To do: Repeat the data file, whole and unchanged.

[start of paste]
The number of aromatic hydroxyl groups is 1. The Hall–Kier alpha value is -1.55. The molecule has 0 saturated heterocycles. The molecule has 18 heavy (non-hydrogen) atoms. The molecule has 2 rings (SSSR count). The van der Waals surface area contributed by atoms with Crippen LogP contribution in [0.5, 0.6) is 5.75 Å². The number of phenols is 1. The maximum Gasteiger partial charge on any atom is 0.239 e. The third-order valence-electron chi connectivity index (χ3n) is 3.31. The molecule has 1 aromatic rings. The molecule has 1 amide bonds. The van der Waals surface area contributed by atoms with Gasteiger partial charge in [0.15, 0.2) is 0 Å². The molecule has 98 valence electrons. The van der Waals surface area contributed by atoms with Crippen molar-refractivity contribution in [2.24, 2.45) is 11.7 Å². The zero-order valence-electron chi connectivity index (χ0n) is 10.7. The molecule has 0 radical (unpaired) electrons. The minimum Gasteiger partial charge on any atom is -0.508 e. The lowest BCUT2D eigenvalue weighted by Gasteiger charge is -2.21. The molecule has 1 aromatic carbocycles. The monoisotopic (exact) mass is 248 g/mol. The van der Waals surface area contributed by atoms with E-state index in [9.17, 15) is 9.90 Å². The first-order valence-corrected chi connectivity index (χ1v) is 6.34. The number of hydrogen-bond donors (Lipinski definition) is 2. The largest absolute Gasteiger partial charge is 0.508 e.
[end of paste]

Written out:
The number of aromatic hydroxyl groups is 1. The Hall–Kier alpha value is -1.55. The molecule has 0 saturated heterocycles. The molecule has 18 heavy (non-hydrogen) atoms. The molecule has 2 rings (SSSR count). The van der Waals surface area contributed by atoms with Crippen LogP contribution in [0.5, 0.6) is 5.75 Å². The number of phenols is 1. The maximum Gasteiger partial charge on any atom is 0.239 e. The third-order valence-electron chi connectivity index (χ3n) is 3.31. The molecule has 1 aromatic rings. The molecule has 1 amide bonds. The van der Waals surface area contributed by atoms with Gasteiger partial charge in [0.15, 0.2) is 0 Å². The molecule has 98 valence electrons. The van der Waals surface area contributed by atoms with Crippen molar-refractivity contribution in [2.24, 2.45) is 11.7 Å². The zero-order valence-electron chi connectivity index (χ0n) is 10.7. The molecule has 0 radical (unpaired) electrons. The minimum Gasteiger partial charge on any atom is -0.508 e. The lowest BCUT2D eigenvalue weighted by Gasteiger charge is -2.21. The molecule has 1 aromatic carbocycles. The monoisotopic (exact) mass is 248 g/mol. The van der Waals surface area contributed by atoms with E-state index in [9.17, 15) is 9.90 Å². The first-order valence-corrected chi connectivity index (χ1v) is 6.34. The number of hydrogen-bond donors (Lipinski definition) is 2. The largest absolute Gasteiger partial charge is 0.508 e.